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History: Photo Radar Cities In The 1980s
A look back at the early photo radar programs in the late 1980s in Texas and California.

LaMarque, Texas
A pair of Texas cities, La Marque and Friendswood, decided to give speed cameras a try in 1986. Traffic Monitoring Technologies (TMT), was a then-new company based in Friendswood. It eventually became American Traffic Solutions, which is now Verra Mobility, the country's largest speed camera provider. TMT combined a Multanova 6F radar (a device still in use today) with a 400-watt flash and a 70mm Hasselblad film camera to create a system for generating automated speeding tickets. TMT agreed to perform all the work involved for each city.

The company generated just under 5000 tickets in Friendswood, but the public resisted the concept. Only about 40 percent of recipients actually paid the citations, so the sheriff began to arrest people for non-payment. Residents responded by pelting the speed camera with rocks. Sixteen trials went to a jury, and everyone accused by a machine was acquitted. Four convictions were appealed to a county court, and all were overturned. By July 1987 the county attorney had given up prosecuting cases in July 1987 after less than a year of use. LaMarque's experiment lasted less than three months.

"You could say there was a good bit of unhappiness," Jack Nash, La Marque's former mayor, told The Los Angeles Times. "It's just a screwed up system."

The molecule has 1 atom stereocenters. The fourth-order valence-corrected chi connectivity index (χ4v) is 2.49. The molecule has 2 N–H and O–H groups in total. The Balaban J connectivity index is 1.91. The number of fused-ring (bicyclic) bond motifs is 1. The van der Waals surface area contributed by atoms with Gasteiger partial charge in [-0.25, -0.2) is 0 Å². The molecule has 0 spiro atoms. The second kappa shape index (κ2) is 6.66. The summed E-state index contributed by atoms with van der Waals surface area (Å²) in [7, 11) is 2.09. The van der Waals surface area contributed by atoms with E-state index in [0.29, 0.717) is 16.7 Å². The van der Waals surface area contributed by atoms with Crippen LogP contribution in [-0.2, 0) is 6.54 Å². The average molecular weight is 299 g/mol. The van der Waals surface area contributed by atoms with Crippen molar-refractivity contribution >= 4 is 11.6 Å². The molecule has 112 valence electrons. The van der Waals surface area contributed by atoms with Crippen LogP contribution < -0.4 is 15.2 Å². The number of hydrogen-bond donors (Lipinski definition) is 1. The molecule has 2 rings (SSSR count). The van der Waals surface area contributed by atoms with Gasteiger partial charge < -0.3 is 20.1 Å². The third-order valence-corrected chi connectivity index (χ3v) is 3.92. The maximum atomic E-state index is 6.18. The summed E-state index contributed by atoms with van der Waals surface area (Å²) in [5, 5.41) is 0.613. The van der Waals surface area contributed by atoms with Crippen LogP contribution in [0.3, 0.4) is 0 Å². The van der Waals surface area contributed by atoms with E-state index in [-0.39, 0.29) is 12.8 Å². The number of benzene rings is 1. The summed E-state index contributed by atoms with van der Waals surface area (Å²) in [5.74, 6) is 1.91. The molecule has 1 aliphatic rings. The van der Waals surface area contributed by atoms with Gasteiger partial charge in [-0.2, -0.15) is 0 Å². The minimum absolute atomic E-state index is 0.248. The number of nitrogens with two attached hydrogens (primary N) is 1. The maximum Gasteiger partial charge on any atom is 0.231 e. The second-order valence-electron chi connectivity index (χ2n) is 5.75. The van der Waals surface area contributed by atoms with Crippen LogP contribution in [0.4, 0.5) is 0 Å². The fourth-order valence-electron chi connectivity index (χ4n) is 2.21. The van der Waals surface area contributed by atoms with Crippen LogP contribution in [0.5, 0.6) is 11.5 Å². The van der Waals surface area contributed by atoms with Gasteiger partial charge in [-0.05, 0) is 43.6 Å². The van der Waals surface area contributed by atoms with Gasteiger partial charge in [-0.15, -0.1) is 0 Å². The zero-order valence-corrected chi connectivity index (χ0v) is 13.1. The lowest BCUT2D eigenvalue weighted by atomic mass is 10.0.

It became equally unpopular with officials in Friendswood.

"I'm certain it's a good system if you want to make money, but you're going to find that the community is going to lose its reputation very quickly," Galveston County Constable Paul Bess said. "It won't come back to my area."

In June 1988, Pasadena, California, invited TMT to come and set up automated ticketing machines. Although Pasadena's program lasted nearly four years, it was controversial from the start. Pasadena installed a sign at the city limits reading, "Smile, You're On Photo Radar."

"The traffic engineers designed that," Police Lt. Robert Huff told the Los Angeles Times. "I can see where some people might think we're saying, 'Smile, we're going to give you a ticket,' which would be a slap in the face."

The system rubbed it in by installing the opposite of a warning sign -- a notice on the side of the road drivers only saw after passing the camera that said, "You Have Just Passed Through Photo Radar (You May be Notified by Mail)." The first written response to a warning citation mailed in to the police was, as the Times described, "an anonymous note in red ink, complete with illustrations, exhorting the entire police department to commit an obscene act."

The program fell into legal difficulties when a motorist challenged the ticket on the basis that the vendor-owned Chevy Blazer with a Pasadena Police Department logo on its side had not been painted in the proper colors of a law enforcement vehicle as required under California law. Faced with lawsuits and public discontent, the city council dropped the program.

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